Federal flood insurance extension welcomed, but provides no solution

Published 1:29 pm Wednesday, September 29, 2010

Congress has voted to grant a one-year extension of the National Flood Insurance Program, which is a reprieve, but not a solution, to insureds on the Mississippi Gulf Coast.

The program is administered by the Federal Emergency Management Agency and provides flood coverage through more than 90 private insurance companies that sell policies and collect premiums on the government’s behalf for a fee.

National Flood Insurance Program premiums go to FEMA. More than 5 million homeowners use the program as their primary insurance against flooding. Without the congressional extension, the program would have expired in September.

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The extension did not include U.S. Rep. Gene Taylor’s proposal to offer wind coverage, a program said to be $19 million in debt as a result of Katrina and 2008 floods.

A National Flood Insurance Program reform package stalled in Congress last year in a fight over adding wind coverage. The Senate opposed Taylor’s proposal. …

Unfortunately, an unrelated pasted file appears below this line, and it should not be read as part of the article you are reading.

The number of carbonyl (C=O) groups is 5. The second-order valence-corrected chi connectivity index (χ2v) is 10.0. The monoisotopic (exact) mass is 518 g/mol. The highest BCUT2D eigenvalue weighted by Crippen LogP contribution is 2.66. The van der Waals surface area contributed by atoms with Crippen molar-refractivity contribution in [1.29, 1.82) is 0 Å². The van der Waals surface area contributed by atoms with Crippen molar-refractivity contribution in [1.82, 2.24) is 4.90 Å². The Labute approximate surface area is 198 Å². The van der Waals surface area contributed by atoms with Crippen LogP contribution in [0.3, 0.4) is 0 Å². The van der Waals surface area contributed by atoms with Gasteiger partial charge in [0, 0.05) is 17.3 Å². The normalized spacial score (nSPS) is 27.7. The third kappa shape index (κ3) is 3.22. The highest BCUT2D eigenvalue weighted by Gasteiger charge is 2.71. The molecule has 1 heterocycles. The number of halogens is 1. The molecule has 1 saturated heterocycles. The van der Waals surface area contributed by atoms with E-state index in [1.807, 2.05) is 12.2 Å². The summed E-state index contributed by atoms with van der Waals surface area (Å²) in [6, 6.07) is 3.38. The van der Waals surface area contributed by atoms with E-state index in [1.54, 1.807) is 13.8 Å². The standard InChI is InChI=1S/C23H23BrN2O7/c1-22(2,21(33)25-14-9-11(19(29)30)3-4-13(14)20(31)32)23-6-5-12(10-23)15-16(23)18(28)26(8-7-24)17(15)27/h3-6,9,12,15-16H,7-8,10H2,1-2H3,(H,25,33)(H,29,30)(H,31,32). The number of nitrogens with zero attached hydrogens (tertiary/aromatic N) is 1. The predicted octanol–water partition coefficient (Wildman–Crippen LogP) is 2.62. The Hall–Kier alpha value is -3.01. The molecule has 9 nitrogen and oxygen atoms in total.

Sen. Kay Bailey Hutchinson, R-Texas, said that the one-year extension helps Gulf Coast communities and gave Congress “time to get serious about modernizing the program while continuing to allow those living in the flood plains access to flood insurance.”

Opening insurance markets to those who choose to live in or near coastal flood plains has vexed federal and state governments.

The Mississippi Windstorm Underwriting Association Reinsurance Assistance Fund, or Windpool, is a state insurer of last resort for those who cannot obtain private insurance. …

Subsidizing coast insurance premiums was necessary after Katrina, but at some point the Windpool must stand on its own and those who utilize it must pay premiums that support the basic soundness of the program.

From a federal and state standpoint, subsidized insurance cannot continue indefinitely, nor should it. But a one-year extension of National Flood Insurance Program gives Congress time to get past the elections and engage in a serious examination of how to move forward with a long term solution to a difficult, complex challenge.